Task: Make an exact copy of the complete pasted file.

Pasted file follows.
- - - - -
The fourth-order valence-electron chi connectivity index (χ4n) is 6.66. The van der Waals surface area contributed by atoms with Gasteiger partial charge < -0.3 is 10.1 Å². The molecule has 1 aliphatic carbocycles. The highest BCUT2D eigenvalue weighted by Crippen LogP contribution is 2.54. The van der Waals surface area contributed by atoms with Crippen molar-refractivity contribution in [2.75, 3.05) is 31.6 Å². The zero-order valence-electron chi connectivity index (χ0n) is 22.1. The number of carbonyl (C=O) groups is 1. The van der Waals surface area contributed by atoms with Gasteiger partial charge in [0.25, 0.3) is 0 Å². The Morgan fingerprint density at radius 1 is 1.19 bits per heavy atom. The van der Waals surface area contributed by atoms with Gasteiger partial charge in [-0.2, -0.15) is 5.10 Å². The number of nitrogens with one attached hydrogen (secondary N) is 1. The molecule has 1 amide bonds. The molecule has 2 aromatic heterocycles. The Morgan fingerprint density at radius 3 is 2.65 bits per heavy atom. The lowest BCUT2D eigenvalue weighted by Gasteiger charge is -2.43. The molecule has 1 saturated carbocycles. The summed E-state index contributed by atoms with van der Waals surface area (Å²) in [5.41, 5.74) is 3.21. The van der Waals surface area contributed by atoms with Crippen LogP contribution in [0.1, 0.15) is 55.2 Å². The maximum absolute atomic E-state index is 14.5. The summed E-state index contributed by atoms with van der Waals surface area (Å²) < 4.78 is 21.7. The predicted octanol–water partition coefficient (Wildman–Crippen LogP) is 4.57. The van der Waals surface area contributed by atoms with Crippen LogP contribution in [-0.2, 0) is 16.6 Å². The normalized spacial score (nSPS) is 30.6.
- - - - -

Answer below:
The fourth-order valence-electron chi connectivity index (χ4n) is 6.66. The van der Waals surface area contributed by atoms with Gasteiger partial charge < -0.3 is 10.1 Å². The molecule has 1 aliphatic carbocycles. The highest BCUT2D eigenvalue weighted by Crippen LogP contribution is 2.54. The van der Waals surface area contributed by atoms with Crippen molar-refractivity contribution in [2.75, 3.05) is 31.6 Å². The zero-order valence-electron chi connectivity index (χ0n) is 22.1. The number of carbonyl (C=O) groups is 1. The van der Waals surface area contributed by atoms with Gasteiger partial charge in [0.25, 0.3) is 0 Å². The Morgan fingerprint density at radius 1 is 1.19 bits per heavy atom. The van der Waals surface area contributed by atoms with Gasteiger partial charge in [-0.2, -0.15) is 5.10 Å². The number of nitrogens with one attached hydrogen (secondary N) is 1. The molecule has 1 amide bonds. The molecule has 2 aromatic heterocycles. The Morgan fingerprint density at radius 3 is 2.65 bits per heavy atom. The lowest BCUT2D eigenvalue weighted by Gasteiger charge is -2.43. The molecule has 1 saturated carbocycles. The summed E-state index contributed by atoms with van der Waals surface area (Å²) in [5.41, 5.74) is 3.21. The van der Waals surface area contributed by atoms with Crippen LogP contribution in [0.1, 0.15) is 55.2 Å². The maximum absolute atomic E-state index is 14.5. The summed E-state index contributed by atoms with van der Waals surface area (Å²) < 4.78 is 21.7. The predicted octanol–water partition coefficient (Wildman–Crippen LogP) is 4.57. The van der Waals surface area contributed by atoms with Crippen LogP contribution in [-0.2, 0) is 16.6 Å². The normalized spacial score (nSPS) is 30.6.